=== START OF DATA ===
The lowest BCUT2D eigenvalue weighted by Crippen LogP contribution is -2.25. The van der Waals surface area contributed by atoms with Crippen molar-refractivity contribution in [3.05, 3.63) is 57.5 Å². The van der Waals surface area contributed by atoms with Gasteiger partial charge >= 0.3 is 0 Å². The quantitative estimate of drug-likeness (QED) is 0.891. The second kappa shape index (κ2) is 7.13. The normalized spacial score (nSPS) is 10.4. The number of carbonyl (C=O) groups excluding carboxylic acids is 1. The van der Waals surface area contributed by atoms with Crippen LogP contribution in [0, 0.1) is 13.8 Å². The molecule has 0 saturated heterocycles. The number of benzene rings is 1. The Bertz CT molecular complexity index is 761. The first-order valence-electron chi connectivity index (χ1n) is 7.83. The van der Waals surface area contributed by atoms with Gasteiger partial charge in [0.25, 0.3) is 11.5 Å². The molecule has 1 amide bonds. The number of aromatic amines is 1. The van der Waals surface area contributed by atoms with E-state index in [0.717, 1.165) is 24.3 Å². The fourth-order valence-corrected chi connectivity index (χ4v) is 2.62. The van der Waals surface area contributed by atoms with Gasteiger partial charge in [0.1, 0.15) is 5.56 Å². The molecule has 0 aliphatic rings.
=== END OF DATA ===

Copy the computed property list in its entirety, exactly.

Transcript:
The lowest BCUT2D eigenvalue weighted by Crippen LogP contribution is -2.25. The van der Waals surface area contributed by atoms with Crippen molar-refractivity contribution in [3.05, 3.63) is 57.5 Å². The van der Waals surface area contributed by atoms with Gasteiger partial charge >= 0.3 is 0 Å². The quantitative estimate of drug-likeness (QED) is 0.891. The second kappa shape index (κ2) is 7.13. The normalized spacial score (nSPS) is 10.4. The number of carbonyl (C=O) groups excluding carboxylic acids is 1. The van der Waals surface area contributed by atoms with Crippen LogP contribution in [0, 0.1) is 13.8 Å². The molecule has 0 saturated heterocycles. The number of benzene rings is 1. The Bertz CT molecular complexity index is 761. The first-order valence-electron chi connectivity index (χ1n) is 7.83. The van der Waals surface area contributed by atoms with Gasteiger partial charge in [0.25, 0.3) is 11.5 Å². The molecule has 1 amide bonds. The number of aromatic amines is 1. The van der Waals surface area contributed by atoms with E-state index in [0.717, 1.165) is 24.3 Å². The fourth-order valence-corrected chi connectivity index (χ4v) is 2.62. The van der Waals surface area contributed by atoms with Gasteiger partial charge in [0.1, 0.15) is 5.56 Å². The molecule has 0 aliphatic rings.